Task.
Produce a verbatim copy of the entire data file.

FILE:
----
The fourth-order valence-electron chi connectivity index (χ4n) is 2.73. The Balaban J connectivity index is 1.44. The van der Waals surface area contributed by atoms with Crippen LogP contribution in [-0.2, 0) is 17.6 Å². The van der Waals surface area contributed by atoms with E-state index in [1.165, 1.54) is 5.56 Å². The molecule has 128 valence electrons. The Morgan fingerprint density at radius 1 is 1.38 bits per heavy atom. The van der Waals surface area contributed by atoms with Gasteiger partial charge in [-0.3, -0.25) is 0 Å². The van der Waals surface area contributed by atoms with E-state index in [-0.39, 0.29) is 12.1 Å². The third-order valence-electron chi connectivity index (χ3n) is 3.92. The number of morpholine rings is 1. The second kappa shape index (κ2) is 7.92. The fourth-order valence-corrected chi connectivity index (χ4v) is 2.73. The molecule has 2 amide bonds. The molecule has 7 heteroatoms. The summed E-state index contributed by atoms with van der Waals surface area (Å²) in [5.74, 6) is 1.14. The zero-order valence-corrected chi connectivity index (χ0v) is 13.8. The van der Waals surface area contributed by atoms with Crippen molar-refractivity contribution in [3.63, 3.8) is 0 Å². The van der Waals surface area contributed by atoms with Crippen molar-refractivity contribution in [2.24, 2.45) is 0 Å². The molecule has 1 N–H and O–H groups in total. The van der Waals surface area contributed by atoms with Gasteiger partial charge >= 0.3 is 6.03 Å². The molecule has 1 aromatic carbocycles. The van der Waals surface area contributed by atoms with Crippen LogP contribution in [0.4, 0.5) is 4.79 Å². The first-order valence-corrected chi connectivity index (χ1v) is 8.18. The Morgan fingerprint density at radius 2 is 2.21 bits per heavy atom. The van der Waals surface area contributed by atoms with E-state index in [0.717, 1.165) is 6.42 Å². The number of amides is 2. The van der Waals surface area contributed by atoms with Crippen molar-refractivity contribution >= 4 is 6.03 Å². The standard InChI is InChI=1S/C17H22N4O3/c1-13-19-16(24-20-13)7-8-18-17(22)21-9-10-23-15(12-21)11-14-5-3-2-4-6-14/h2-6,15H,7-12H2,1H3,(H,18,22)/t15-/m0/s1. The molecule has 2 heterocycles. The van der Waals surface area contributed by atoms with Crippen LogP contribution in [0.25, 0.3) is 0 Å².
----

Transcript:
The fourth-order valence-electron chi connectivity index (χ4n) is 2.73. The Balaban J connectivity index is 1.44. The van der Waals surface area contributed by atoms with Crippen LogP contribution in [-0.2, 0) is 17.6 Å². The van der Waals surface area contributed by atoms with E-state index in [1.165, 1.54) is 5.56 Å². The molecule has 128 valence electrons. The Morgan fingerprint density at radius 1 is 1.38 bits per heavy atom. The van der Waals surface area contributed by atoms with Gasteiger partial charge in [-0.3, -0.25) is 0 Å². The van der Waals surface area contributed by atoms with E-state index in [-0.39, 0.29) is 12.1 Å². The third-order valence-electron chi connectivity index (χ3n) is 3.92. The number of morpholine rings is 1. The second kappa shape index (κ2) is 7.92. The fourth-order valence-corrected chi connectivity index (χ4v) is 2.73. The molecule has 2 amide bonds. The molecule has 7 heteroatoms. The summed E-state index contributed by atoms with van der Waals surface area (Å²) in [5.74, 6) is 1.14. The zero-order valence-corrected chi connectivity index (χ0v) is 13.8. The van der Waals surface area contributed by atoms with Crippen molar-refractivity contribution in [3.63, 3.8) is 0 Å². The van der Waals surface area contributed by atoms with Crippen molar-refractivity contribution in [2.24, 2.45) is 0 Å². The molecule has 1 N–H and O–H groups in total. The van der Waals surface area contributed by atoms with Gasteiger partial charge >= 0.3 is 6.03 Å². The molecule has 1 aromatic carbocycles. The van der Waals surface area contributed by atoms with Crippen LogP contribution in [0.4, 0.5) is 4.79 Å². The first-order valence-corrected chi connectivity index (χ1v) is 8.18. The Morgan fingerprint density at radius 2 is 2.21 bits per heavy atom. The van der Waals surface area contributed by atoms with E-state index in [0.717, 1.165) is 6.42 Å². The number of amides is 2. The van der Waals surface area contributed by atoms with Crippen molar-refractivity contribution >= 4 is 6.03 Å². The standard InChI is InChI=1S/C17H22N4O3/c1-13-19-16(24-20-13)7-8-18-17(22)21-9-10-23-15(12-21)11-14-5-3-2-4-6-14/h2-6,15H,7-12H2,1H3,(H,18,22)/t15-/m0/s1. The molecule has 2 heterocycles. The van der Waals surface area contributed by atoms with Crippen LogP contribution in [0.25, 0.3) is 0 Å².